Good luck Sage and Cchat. I hope really things work out for us.

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I feel your pain. I truly wish I didn't though.
I was diagnosed when I was 12, sense then the symptoms have came and gone but lately (33 years later) the pain has gotten continuous. I have a good doc and don't doubt for a second I would have his full support on a disability claim but honestly I'm not ready to give in. mentally I feel like I will just die if I'm not busy. :(

So for me at least I'll suffer a bit more, maybe until I can't walk.

I do think though after reading several others posts on pain and waiting to long that I will talk to my doc and have the pieces in place.

I'm just SO thankful for this forum and the people here, makes me feel like I'm not completely alone anymore.

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I'm in Canada too and qualification for disability benefits through the Canada Pension Plan may be different than through Social Security. I can empathize with you since I've plugged along working for the past 22 years. I've worked through each of the stages of Scleroderma - through the pain, the fatigue, the skin thickening, the facial and hand deformities etc. and am finally able to see the light at the end of the tunnel. In 5 years I'll be 60 and will then be able to exit the working world. Although I've often dragged myself to work in pain and crying, I'm thankful that I persevered. While I concentrated on things at work, my mind was off my declining health. I was so busy focusing on others that for 8 hours each day I quit feeling sorry for myself. I needed this although at the time many days were really tough.

Good luck to you.

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I don't know if you have this in Canada, but in the US we have something called FMLA (family medical leave act) which allows you up to 12 weeks off (unpaid, unfortunately) each year to care for yourself or another family member without any affect on your job status.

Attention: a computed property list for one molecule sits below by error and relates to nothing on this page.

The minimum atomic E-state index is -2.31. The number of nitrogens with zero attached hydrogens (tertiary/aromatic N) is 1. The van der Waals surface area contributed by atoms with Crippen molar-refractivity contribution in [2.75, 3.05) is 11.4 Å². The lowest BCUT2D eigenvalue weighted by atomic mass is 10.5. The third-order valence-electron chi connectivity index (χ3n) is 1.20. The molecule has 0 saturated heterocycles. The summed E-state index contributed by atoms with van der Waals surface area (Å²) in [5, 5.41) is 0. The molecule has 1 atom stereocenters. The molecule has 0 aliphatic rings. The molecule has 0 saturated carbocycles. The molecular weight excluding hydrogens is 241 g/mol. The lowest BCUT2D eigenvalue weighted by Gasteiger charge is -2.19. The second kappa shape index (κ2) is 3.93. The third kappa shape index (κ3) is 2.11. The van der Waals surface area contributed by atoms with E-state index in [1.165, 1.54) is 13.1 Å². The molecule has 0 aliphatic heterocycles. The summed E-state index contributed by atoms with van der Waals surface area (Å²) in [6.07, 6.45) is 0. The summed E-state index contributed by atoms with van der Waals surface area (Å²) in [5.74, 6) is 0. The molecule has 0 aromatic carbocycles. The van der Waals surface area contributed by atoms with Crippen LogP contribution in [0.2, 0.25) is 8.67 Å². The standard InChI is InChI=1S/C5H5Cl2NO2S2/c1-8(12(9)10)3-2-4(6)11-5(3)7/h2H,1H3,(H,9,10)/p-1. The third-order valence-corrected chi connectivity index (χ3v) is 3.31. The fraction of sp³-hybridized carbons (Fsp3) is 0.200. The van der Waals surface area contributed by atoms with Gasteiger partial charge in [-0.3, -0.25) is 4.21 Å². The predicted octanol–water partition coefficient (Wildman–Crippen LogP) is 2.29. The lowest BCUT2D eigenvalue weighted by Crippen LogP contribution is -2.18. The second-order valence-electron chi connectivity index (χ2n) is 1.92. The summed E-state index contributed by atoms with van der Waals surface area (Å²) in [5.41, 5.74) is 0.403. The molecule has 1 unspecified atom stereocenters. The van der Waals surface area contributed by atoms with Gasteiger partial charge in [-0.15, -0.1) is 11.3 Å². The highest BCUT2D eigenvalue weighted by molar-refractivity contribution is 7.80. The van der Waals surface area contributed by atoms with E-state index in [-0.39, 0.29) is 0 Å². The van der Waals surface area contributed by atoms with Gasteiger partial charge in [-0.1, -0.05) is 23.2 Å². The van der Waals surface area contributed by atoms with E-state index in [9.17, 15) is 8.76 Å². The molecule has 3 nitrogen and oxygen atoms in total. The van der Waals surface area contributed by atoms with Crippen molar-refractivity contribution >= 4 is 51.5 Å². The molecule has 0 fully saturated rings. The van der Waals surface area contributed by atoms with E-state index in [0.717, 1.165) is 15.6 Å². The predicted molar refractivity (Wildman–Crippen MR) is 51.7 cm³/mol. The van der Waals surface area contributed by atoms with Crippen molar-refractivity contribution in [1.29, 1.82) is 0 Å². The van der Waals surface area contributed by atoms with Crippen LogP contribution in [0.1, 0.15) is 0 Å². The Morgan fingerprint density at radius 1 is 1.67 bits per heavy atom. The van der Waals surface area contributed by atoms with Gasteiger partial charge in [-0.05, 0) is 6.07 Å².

12 weeks also adds up to one day per week. I took this time, with a note from my doctor (there's a form available on the web for this) and I was able to modify my schedule.

Also, there is the ADA (Americans with disabilities act) which causes your employer to give you "reasonable accommodation" for your disability. For me, this meant bringing an oxygen concentrator into my office, and taking the time occasionally for a half-hour nap on a cot I brought in and hid behind the door (and, btw, others came to borrow it for their own 20 min snoozes!).

Find out what your rights are, and take full advantage of them.

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Hi! Kathy, Why was ur colon removed? What kind of problems was u having before u had to lose ur colon?

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I was a vendors rep, I loved a lot of things about my job. Just over 2 1/2 years ago I started having trouble lifting and carrying the merchandise I was stocking. I asked my boss to divide my territory. She agreed but was very slow about hiring someone, then she told me that I have a new store. So instead of less stores I had more. Just as I was ready to sit and cry over it my husband took a new job he was offered. He got enough of a salary increase that I could afford not to work. So when he gave his notice to take the job with his present company, I called my boss, told her she had three weeks to hire and train someone to take over my entire territory. I miss my job, but I did the right thing. I have days when I get nothing done. That's okay. I could not have kept up with everything and the deadline stress now. I am very blessed and I know it.
Kathy